Clinic business

The Drake Legal Clinic celebrates its 50th anniversary

The Drake Legal Clinic has undergone many changes since its founding 50 years ago, including the move from its original home on Brattleboro Street to the new Smith Center. However, the clinic’s mission has has remained the same: providing law students with hands-on experience while providing the community with quality free legal services.

In 1971, Drake Law added a new component to its educational program: an in-house legal clinic. According to the teacher Suzan Pritchett, director of clinics and experiential education at Drake Law, the clinic began as a small street attorney program intended to provide students with hands-on experience.

“One of the best ways for them to learn and prepare to be good lawyers is to do the work of a lawyer before they graduate and do it under the supervision of faculty members or experienced attorneys,” Pritchett said. “Not only do we think very deeply about how to teach students to become lawyers in this environment, but we also make sure that we follow the rules of professional responsibility and that we have good policies and procedures in place. from a direction of practice. to ensure that we are able to provide the clients we represent with the highest quality of service and legal representation that they deserve.

Organizations like the Polk County Legal Aid Society received funding early on and increased the number of legal aid attorneys, but the number of universities nationwide with in-house legal clinics was low. In 1968, Drake’s law professor, Gene Blackburn, supervised 3L students who provided other Drake students with counseling services on criminal and civil law matters. Polk County Legal Aid provided Professor Blackburn with funds to send him and his colleagues to visit Harvard Law’s legal clinic in 1970, which would serve as the inspiration for the Drake Legal Clinic.

The focus on free legal aid spawned by the landmark Supreme Court case Gideon v. Wainwright helped found the clinic. Gideon v. Wainwright protected his right to a lawyer by guaranteeing that those who cannot afford their own lawyers will be provided with one by the government under the 14th and 6th Amendments. This decision also indirectly created momentum by guaranteeing a lawyer for all in civil cases as well.

In 1987, the Neal and Bea Smith Law Center was built and named after former Congressman Smith and his wife in recognition of their service to their community, nation, and alma mater. The clinic was built with a $4 million grant from the U.S. Congress that was included in a supplementary appropriations bill introduced by former Representative Smith. $1 million was spent on the actual construction of the new center, while the other $3 million was spent on operating costs such as staffing. According to Pritchett, the new building and new funding marked the beginning of a booming period for the Drake Legal Clinic.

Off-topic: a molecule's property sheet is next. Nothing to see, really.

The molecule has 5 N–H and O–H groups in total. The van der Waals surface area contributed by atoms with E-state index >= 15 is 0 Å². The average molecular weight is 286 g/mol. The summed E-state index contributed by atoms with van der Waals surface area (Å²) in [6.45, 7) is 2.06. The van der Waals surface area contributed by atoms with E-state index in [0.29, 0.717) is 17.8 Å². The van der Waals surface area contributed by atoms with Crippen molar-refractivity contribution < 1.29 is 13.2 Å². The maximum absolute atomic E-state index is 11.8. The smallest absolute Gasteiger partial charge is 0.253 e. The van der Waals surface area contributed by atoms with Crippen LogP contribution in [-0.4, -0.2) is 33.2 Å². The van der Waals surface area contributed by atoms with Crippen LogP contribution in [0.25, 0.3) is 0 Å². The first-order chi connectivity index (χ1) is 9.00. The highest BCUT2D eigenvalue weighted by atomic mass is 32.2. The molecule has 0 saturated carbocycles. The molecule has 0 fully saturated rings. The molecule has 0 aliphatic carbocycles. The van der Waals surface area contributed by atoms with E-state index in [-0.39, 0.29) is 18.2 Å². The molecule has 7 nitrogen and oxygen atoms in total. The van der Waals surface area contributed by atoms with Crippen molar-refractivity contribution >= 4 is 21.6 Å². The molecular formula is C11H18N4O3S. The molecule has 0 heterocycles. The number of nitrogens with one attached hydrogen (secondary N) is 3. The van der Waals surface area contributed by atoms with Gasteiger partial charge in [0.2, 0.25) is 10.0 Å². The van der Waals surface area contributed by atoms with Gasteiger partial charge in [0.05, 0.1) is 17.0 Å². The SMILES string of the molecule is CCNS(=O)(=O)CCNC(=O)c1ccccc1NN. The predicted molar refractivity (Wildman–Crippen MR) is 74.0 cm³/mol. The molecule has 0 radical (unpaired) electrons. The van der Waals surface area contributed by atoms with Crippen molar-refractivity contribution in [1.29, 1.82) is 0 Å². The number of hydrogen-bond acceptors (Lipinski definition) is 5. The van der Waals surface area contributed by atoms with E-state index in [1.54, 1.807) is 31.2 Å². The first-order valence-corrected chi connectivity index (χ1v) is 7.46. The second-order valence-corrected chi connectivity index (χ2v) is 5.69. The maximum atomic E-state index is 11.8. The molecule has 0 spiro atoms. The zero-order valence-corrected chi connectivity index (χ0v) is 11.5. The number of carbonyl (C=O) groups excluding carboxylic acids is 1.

“We represent members of the community, start-ups or small businesses who deserve lawyers and should have lawyers in their process, and thanks to the clinic and our ability to represent people for free, we have been able to provide them. “, said Pritchett. . “We think providing that service to the community is also really at the core of who we are, and that’s kind of reflected in the fact that we have this building that’s like on the bus route outside of the law school. , and we’ve made it so people can have an easier time getting here if they don’t own a car have easy transportation.

Pritchett said the legal community is filled with judges and lawyers who have been through the clinic. According to Pritchett, these lawyers testify to the impact of the clinic because they are examples of excellent lawyers.

The Drake Legal Clinic has six different practice areas: criminal law, children’s law, small business and corporate law, immigration law and civil law.. In each section of Drake Legal Clinic, students gain hands-on experience in a different area of ​​law under the supervision of an expert in that area. Several students and professors at the clinic have commented on how beneficial it is to get out of the classroom to learn the necessary legal skills.

“You get to apply the theories and see the laws you learn in your freshman year of law school and how you’re actually going to use them in real life,” said third-year law student Leah Dodd. “A lot of times when you get your law degree, you’re going to practice for the first time and you haven’t seen any of these things that we do. So it’s nice to have them while you’re still learning so you can ask questions.

Pritchett said the Drake Legal Clinic wants to continue to grow this successful program so that Drake law students and the community can continue to reap the benefits. Pritchett and his colleagues said the camaraderie and hands-on experience this program provides is unique to Drake and provides many opportunities.

“There are so many cases and so many students that I have had the honor of teaching,” said Professor Robert Rigg, director of the criminal defense program. “I wish I could think of one thing, but I think it’s all the buildup of being here so long and seeing the progress of students becoming lawyers and then judges. I think it was a remarkable experience for me.